Today’s news: closing day of Supreme Court hearings, health benefits offered from pets, climate change report
Today concludes the third day of the Supreme Court's review of the health-care law; study reports good news for chocoate lovers; a recently released report on climate change is now available. These top stories and more rounding up the morning public health news for Thursday, March 29, 2012.
A new standard released today by the U.S. Environmental Protection Agency will limit emissions of carbon dioxide from new coal- and oil-fired power plants, the nation’s single-largest source of carbon pollution, a leading contributor to climate change.
APHA and the CDC have been supporting a webinar series to better equip state and local public health professionals with the latest knowledge and research on climate change. The first of two webinars this year, held last week, focused on the crucial role of climate change policy in helping the public health community prepare for...
A new tool released Wednesday by EPA shows that power plants are by far the nation’s largest stationary source of emissions contributing to climate change. The tool makes public for the first time greenhouse gas emissions data searchable across industry from more than 6,700 facilities.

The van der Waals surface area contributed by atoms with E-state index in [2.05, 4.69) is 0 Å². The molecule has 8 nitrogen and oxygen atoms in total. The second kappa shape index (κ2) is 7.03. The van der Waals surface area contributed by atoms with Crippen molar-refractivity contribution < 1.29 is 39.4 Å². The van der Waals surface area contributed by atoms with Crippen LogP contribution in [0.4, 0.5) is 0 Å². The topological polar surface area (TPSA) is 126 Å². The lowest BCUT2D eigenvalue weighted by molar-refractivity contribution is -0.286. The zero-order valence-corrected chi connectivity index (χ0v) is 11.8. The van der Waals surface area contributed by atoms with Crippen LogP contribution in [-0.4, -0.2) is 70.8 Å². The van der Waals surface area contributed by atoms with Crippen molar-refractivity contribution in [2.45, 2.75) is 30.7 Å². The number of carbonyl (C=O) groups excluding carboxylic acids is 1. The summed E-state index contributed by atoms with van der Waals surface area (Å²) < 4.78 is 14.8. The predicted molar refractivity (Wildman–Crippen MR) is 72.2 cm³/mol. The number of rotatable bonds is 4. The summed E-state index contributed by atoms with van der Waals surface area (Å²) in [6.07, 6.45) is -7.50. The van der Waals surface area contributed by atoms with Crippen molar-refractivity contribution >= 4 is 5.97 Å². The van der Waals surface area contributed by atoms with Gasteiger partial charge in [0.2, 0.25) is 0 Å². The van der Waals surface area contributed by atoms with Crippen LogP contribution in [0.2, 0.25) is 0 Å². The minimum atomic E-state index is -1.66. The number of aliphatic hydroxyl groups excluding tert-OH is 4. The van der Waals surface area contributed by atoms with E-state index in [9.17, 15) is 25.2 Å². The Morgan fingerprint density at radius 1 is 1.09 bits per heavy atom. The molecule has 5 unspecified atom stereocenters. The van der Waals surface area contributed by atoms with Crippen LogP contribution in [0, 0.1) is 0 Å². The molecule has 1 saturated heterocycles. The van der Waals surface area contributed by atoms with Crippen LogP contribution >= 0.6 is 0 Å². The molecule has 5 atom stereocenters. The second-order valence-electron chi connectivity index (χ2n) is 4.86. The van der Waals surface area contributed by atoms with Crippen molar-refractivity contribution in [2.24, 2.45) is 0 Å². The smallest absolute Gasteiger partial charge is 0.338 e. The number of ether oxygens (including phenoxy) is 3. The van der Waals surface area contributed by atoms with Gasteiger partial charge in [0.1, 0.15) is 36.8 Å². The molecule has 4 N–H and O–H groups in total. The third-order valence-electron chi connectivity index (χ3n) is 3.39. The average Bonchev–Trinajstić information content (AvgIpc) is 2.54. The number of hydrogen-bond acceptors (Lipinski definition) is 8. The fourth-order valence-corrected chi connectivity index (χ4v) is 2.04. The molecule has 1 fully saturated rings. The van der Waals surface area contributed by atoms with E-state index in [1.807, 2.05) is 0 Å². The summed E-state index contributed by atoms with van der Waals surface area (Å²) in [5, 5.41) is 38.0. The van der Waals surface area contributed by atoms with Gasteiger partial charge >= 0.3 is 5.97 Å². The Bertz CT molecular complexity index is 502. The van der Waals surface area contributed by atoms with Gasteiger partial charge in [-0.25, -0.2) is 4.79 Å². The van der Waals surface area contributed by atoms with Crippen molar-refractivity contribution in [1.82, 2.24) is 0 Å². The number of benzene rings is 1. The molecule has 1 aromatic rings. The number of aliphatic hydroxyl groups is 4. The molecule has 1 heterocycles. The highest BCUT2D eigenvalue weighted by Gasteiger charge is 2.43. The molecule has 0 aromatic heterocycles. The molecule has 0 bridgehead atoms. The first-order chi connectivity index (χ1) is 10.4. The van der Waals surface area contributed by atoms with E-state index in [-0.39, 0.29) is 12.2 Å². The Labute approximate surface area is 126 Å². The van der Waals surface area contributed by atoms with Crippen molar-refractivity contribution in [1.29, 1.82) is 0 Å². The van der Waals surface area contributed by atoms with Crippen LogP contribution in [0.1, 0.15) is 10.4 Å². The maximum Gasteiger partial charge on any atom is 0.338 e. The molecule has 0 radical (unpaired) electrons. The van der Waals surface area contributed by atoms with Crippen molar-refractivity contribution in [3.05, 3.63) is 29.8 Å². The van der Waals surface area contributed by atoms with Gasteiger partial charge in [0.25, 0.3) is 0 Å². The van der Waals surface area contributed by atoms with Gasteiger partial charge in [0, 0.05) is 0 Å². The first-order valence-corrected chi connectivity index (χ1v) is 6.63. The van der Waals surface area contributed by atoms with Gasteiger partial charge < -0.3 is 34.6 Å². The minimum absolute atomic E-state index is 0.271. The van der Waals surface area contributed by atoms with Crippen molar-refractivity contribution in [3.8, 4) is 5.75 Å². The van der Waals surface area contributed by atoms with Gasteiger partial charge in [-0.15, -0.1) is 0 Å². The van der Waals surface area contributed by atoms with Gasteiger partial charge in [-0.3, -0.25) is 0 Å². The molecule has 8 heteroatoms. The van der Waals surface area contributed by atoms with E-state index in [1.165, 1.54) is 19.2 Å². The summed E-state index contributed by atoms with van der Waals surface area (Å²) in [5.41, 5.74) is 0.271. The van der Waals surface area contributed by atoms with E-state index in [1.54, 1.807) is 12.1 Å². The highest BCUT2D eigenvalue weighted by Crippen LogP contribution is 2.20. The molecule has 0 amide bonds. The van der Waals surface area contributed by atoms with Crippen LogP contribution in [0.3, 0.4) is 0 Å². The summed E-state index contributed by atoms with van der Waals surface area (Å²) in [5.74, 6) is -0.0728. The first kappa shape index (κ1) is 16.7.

Never mind this year’s wicked weather. One of the biggest concerns for environmental and public health groups in 2011 was, in fact, opposition in the U.S. House of Representatives.
This was a record year for wild weather. In 2011, there were at least 2,941 monthly weather records broken in communities this year throughout the U.S., according to researchers at the Natural Resources Defense Council who unveiled a new Web-based weather mapping tool Thursday.
Around the nation, specially trained climate activists are speaking to community groups and engaging citizens around the urgency and solvability of the climate crisis at a grassroots level worldwide and climate’s impact on human health. The initiative is at the heart of the Climate Reality Project, founded by former Vice President Al Gore.
Climate change is one of the greatest public health challenges. It’s also costing the U.S. billions of dollars every year. According to a new study published in Health Affairs, more than $14 billion was attributable to climate change over the last decade due to lives lost and health care dollars spent.
A report out Wednesday finds that EPA skirted procedures when developing its recent greenhouse gas emissions ruling that concludes that greenhouse gas pollution is a threat to human health. The report did not, however, question the science behind the regulations.